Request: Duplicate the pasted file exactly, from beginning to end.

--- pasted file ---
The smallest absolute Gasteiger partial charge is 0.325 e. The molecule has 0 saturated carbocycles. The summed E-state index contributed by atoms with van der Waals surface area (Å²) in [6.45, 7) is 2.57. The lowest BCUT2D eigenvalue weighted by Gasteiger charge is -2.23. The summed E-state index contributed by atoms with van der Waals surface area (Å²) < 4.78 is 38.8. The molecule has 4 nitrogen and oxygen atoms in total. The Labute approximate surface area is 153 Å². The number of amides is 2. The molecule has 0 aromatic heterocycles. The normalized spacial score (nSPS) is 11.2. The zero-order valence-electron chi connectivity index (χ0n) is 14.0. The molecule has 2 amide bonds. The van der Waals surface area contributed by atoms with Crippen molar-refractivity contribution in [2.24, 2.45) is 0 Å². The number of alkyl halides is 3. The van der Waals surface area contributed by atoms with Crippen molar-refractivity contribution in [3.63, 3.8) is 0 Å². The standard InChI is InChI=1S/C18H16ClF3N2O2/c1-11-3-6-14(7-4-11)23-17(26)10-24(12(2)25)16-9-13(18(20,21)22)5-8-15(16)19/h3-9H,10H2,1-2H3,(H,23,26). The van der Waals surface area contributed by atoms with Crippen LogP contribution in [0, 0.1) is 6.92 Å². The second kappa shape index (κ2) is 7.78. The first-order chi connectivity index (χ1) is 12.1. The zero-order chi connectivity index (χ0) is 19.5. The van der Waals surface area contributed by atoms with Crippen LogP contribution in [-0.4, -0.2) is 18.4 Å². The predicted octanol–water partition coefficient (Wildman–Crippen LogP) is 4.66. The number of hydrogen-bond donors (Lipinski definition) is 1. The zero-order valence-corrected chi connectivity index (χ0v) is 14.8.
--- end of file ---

The smallest absolute Gasteiger partial charge is 0.325 e. The molecule has 0 saturated carbocycles. The summed E-state index contributed by atoms with van der Waals surface area (Å²) in [6.45, 7) is 2.57. The lowest BCUT2D eigenvalue weighted by Gasteiger charge is -2.23. The summed E-state index contributed by atoms with van der Waals surface area (Å²) < 4.78 is 38.8. The molecule has 4 nitrogen and oxygen atoms in total. The Labute approximate surface area is 153 Å². The number of amides is 2. The molecule has 0 aromatic heterocycles. The normalized spacial score (nSPS) is 11.2. The zero-order valence-electron chi connectivity index (χ0n) is 14.0. The molecule has 2 amide bonds. The van der Waals surface area contributed by atoms with Crippen molar-refractivity contribution in [2.24, 2.45) is 0 Å². The number of alkyl halides is 3. The van der Waals surface area contributed by atoms with Crippen molar-refractivity contribution in [3.63, 3.8) is 0 Å². The standard InChI is InChI=1S/C18H16ClF3N2O2/c1-11-3-6-14(7-4-11)23-17(26)10-24(12(2)25)16-9-13(18(20,21)22)5-8-15(16)19/h3-9H,10H2,1-2H3,(H,23,26). The van der Waals surface area contributed by atoms with Crippen LogP contribution in [0, 0.1) is 6.92 Å². The second kappa shape index (κ2) is 7.78. The first-order chi connectivity index (χ1) is 12.1. The zero-order chi connectivity index (χ0) is 19.5. The van der Waals surface area contributed by atoms with Crippen LogP contribution in [-0.4, -0.2) is 18.4 Å². The predicted octanol–water partition coefficient (Wildman–Crippen LogP) is 4.66. The number of hydrogen-bond donors (Lipinski definition) is 1. The zero-order valence-corrected chi connectivity index (χ0v) is 14.8.